A Review of Subject and Treatment Characteristics in CMC Research

Pacific Second Language Research Forum (PacSLRF), Brisbane, July 2006.


Phil Hubbard, Stanford University , USA

Click here for the PowerPoint.


The past few years have seen a number of CALL research articles addressing the area of computer-mediated communication (CMC). The present study joins others (e.g., Abrams (2003) and Thorne & Payne (2005)), reviewing collections of CMC papers in the search for generalizations that capture important trends. Rather than looking at results, though, the focus here is on selected subject and treatment characteristics.

            In a previous study, I explored a number of hypothesized subject and treatment trends for CALL as a whole using a corpus of 78 research articles in four CALL-oriented journals from 2000 to 2003. Among the key findings were that researchers often fail to provide important data on study subjects and/or treatment, and that much of what has been reported about CALL and learners engaged in it has come from research on untrained, novice users.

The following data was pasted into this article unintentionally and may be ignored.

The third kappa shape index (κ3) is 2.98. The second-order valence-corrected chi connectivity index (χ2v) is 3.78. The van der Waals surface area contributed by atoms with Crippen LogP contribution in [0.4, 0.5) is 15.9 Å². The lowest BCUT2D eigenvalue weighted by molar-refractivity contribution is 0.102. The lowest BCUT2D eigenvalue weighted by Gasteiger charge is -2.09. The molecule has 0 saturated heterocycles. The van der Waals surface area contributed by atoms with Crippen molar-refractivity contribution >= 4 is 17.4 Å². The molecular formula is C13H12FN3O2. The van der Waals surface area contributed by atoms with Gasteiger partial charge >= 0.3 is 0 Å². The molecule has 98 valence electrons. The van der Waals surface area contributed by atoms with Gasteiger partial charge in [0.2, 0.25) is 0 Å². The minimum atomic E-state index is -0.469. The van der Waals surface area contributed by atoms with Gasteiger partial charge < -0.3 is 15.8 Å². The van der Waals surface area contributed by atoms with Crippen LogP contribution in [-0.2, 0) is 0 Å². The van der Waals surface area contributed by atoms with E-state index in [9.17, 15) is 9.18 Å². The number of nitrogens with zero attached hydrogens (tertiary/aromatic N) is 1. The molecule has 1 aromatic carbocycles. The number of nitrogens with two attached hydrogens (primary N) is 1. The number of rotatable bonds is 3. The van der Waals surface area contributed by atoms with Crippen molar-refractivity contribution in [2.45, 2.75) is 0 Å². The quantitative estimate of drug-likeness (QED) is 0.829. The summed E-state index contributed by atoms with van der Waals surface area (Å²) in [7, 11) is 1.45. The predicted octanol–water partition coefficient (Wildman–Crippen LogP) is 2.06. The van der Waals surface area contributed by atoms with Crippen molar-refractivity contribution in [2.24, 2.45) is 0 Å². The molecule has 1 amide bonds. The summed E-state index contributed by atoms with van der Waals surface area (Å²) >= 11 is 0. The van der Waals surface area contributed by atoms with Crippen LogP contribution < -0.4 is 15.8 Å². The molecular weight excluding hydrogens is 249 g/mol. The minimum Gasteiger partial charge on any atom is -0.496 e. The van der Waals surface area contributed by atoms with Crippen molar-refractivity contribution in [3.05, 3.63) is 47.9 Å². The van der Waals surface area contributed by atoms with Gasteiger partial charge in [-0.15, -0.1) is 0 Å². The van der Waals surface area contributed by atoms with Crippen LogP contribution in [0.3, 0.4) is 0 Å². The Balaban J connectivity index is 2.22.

The present study extracts the CMC-oriented articles from the previous corpus and adds to them articles from the following two volumes of each of the four journals for a total of 64. Specifically, the full corpus comes from

            CALICO Journal: 18-22, 2000-2005 (15 issues)

ReCALL: 13-17, 2001-2005 (10 issues)

Language Learning & Technology:  5-9, 2001-2005 (15 issues)

CALL Journal: 15-18, 2002-2005 (20 issues)

            The presentation reports on the degree to which previously identified trends for CALL as a whole appear to hold true for CMC separately. It also includes references to some exemplary CMC studies and recommendations for improving the design and reporting of future studies.